Perhaps, say other scientists, they key ingredient is gravity, not air pressure. When liquid is sucked up the tube and over the hump, it’s the force of gravity that continues to pull the liquid through the tube. Others say that small but numerous bonds between molecules pull other liquid molecules up and over. This theory, called the chain model, points to a phenomenon called liquid cohesion as the reason siphons work.
It may be that elements of all of these theories, or perhaps another not yet considered, may be at play. What we do know for sure is that siphons do work, and it’s not easy to explain why.
But despite Ctesibius’s explorations and the generations of scientists who followed him, the exact mechanism through which siphons work, as the diagram above shows, is still something of a mystery.
Like the siphon itself, we don’t have all the details about Ctesibius’s life. We do know he was probably either a barber at one time, or the son of a barber, and that his cleverness and ingenuity were such that he became quite famous. He rose from humble beginnings to become the head of the Library of Alexandria, which, at the time, was the greatest library on earth.
Ctesibius seemed to have a particular fondness for hydraulic and pneumatic things and siphons in particular. And, because he was a clever man with a wry sense of humor, he put the siphon to work in a number of different amusing inventions, including mechanical singing birds, a water-powered musical organ, and the engibita, which was apparently an automaton that could drink water and perform other lifelike acts.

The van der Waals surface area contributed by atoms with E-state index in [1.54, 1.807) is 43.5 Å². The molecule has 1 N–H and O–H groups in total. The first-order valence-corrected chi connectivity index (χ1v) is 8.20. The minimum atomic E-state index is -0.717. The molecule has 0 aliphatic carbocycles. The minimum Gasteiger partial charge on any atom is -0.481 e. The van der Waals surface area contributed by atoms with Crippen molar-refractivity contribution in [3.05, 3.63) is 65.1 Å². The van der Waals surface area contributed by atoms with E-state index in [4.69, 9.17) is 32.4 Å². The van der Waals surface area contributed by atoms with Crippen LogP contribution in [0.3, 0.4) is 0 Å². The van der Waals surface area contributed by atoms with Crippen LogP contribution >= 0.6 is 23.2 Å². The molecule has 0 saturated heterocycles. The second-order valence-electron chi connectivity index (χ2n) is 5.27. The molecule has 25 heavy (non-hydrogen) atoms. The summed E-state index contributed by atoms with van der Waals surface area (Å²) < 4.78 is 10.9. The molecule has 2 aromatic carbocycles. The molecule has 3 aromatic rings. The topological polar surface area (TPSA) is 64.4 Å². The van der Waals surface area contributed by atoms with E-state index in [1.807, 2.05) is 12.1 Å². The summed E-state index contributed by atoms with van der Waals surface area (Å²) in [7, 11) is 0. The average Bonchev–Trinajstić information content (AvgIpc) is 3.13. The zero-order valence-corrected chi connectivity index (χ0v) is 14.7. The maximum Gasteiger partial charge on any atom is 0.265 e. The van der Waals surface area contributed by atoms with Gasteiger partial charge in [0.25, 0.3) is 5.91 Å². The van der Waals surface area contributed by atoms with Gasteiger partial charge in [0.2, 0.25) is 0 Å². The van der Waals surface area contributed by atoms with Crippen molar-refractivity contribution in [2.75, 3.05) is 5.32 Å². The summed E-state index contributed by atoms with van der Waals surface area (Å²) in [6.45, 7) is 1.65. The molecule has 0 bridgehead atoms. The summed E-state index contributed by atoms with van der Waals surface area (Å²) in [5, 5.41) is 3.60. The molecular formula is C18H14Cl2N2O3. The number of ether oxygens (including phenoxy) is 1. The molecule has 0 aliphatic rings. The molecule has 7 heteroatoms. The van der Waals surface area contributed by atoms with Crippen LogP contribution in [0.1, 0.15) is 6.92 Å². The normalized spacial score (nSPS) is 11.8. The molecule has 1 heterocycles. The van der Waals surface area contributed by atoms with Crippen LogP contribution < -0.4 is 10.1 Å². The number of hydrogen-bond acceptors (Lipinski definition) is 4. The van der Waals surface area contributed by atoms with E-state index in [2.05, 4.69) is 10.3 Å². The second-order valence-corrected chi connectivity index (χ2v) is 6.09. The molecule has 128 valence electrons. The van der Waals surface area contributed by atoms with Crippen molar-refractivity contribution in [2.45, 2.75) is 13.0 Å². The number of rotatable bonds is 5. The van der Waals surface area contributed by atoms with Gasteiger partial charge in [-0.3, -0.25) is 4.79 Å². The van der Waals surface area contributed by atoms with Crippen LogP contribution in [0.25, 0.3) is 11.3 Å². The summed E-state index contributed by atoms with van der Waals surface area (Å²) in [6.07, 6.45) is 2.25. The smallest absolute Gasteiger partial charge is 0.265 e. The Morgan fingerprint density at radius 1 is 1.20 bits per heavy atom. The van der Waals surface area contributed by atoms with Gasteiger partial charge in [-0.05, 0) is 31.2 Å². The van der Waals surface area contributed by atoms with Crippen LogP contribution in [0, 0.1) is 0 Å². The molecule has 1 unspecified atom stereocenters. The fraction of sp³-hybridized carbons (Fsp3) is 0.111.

The next project you’ll build, called the Tantalus Cup, combines the science of siphons with a droll sense of humor. Did Ctesibius actually invent it? Well, no one can say for sure, but doubtlessly this is something that he would have found very amusing. And, his early research on how siphons work is the basis for how this cup works.
Designing and Building a Tantalus Cup
The Tantalus Cup is sometimes called a Pythagoras Cup despite the fact that Pythagoras did not invent it. The device itself is quite a clever joke: the cup works and acts like any other cup when it isn’t filled with too much wine (or other liquid). But if the user fills the cup beyond a particular level, a hidden siphon empties the cup. So, if you get too greedy with your wine or juice, the cup teaches you a lesson in restraint and humility! Far cleverer than a run-of-the-mill dribble glass, it’s a combination of a science lesson and a practical joke in one easy-to-make package.
Exploring Siphons with the Tantalus Cup
The legend of the Tantalus Cup is that it was designed to teach moderation. The cup appears normal, except for the copper coil or plastic column inside. If you pour a small to moderate amount of water or wine into the cup, you can then drink out of it in a normal fashion. But if you fill the cup to the brim (actually, to any level over the height of the siphon assembly) the cup will empty itself! Every last drop will drain out from a hole in the stem, and you won’t get a drink at all.
The trick is that there is a hidden siphon in the cup. When the water level is below the level required for the siphon to actuate, nothing happens—the cup is just a cup. But if the cup’s owner adds so much liquid that the level rises above the activation point, the siphon kicks in and the glass empties out completely, dribbling its contents out the bottom of the cup via secret holes.
Let that be a lesson to live in moderation!